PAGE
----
Muslim children join pilgrimage to Mecca

 
 

Some parents bring kids on long, religious journey

Yousuf and Huzma Ahmed of Elgin

Sharmeen and Taufiq Ahmad began preparing their young sons for Hajj, the Islamic pilgrimage to Mecca, months in advance. "We read Tell Me About Hajj and showed them the ‘Take Me to the Kaaba' video a couple of times so that they had an idea of what to expect," says Sharmeen of Elgin.

Each Muslim who is financially and physically able is expected to make the pilgrimage to Mecca in Saudi Arabia at least once during his or her lifetime. Hajj occurs during the last month of the Islamic calendar and this year falls on Jan. 31. More than 2 million Muslims from across the globe, including an estimated 12,000 from America, will gather at the Kaaba, the house of worship built by Abraham and his son, Ishmael, centuries ago.

Children are not required to make Hajj before adolescence, but Hayat and Hassan Alqudsi of Wheaton chose to take their children. "Even though our children were born in the U.S., we wanted to take them back to their roots, to places where the Prophet Muhammad had been, so that their love for their faith grows," they explain.

From activity books and snacks to Children's Tylenol, parents go prepared for the long journey that begins with an 18-hour flight. "The best thing I bought was a hiking backpack in which my husband carried Yousuf. We each had ID wristbands, but in such dense crowds you cannot be too careful," says Sharmeen.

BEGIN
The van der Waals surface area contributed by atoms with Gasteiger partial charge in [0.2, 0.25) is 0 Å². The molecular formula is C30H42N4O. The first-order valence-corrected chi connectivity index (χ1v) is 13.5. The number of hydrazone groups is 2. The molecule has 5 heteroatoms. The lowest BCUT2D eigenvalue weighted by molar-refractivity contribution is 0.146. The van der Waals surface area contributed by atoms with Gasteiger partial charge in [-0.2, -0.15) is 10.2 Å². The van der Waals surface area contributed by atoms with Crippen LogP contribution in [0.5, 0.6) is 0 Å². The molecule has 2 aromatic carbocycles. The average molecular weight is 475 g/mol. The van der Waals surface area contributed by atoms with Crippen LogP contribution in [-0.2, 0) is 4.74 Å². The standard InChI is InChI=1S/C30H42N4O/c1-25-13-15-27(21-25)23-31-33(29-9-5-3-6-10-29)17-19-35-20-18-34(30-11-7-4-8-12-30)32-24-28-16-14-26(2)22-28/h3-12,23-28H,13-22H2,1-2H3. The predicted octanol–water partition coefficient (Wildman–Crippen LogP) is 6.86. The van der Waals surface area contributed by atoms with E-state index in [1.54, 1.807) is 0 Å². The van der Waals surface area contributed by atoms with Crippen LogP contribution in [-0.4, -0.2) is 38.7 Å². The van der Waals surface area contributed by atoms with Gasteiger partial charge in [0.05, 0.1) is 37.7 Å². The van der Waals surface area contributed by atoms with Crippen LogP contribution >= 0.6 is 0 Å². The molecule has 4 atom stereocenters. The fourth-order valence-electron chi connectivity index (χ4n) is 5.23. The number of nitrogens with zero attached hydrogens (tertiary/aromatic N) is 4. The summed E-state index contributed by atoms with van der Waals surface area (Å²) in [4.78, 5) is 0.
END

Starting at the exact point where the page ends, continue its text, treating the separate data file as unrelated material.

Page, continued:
Parents who bring young children face more than the challenge of keeping an eye on their children. They also have to keep their children's minds on Islam.

"I didn't allow the kids to bring their Game Boys because it would be too distracting," says Hayat. "I got them I Spy books to keep them busy if we had to wait. The change in time zones and temperature-it was snowing in Chicago when we left-was a little hard, but thank God, they hardly complained. They were just so excited," she says.

Hajj is filled with ritual. For example, pilgrims run between two hills to symbolize Abraham's wife, Hagar, running in search of water for her thirsty baby-water that God provided.

Hajj ends with Eid-al-Adha, celebrated Feb. 1 this year. In this ritual celebration, Muslims are asked to share with the needy-specifically, to slaughter an animal and donate the meat. Most Muslims in the United States donate money online to a group that feeds the hungry, although some drive out to farms to slaughter an animal themselves and donate the meat to a food pantry. The ritual symbolizes God's command that Abraham sacrifice his oldest son, Ishmael. Convinced of Abraham's intentions to do his will, God spared the boy and allowed Abraham to sacrifice a ram instead.

Kiran Ansari

 
 





 
 
 
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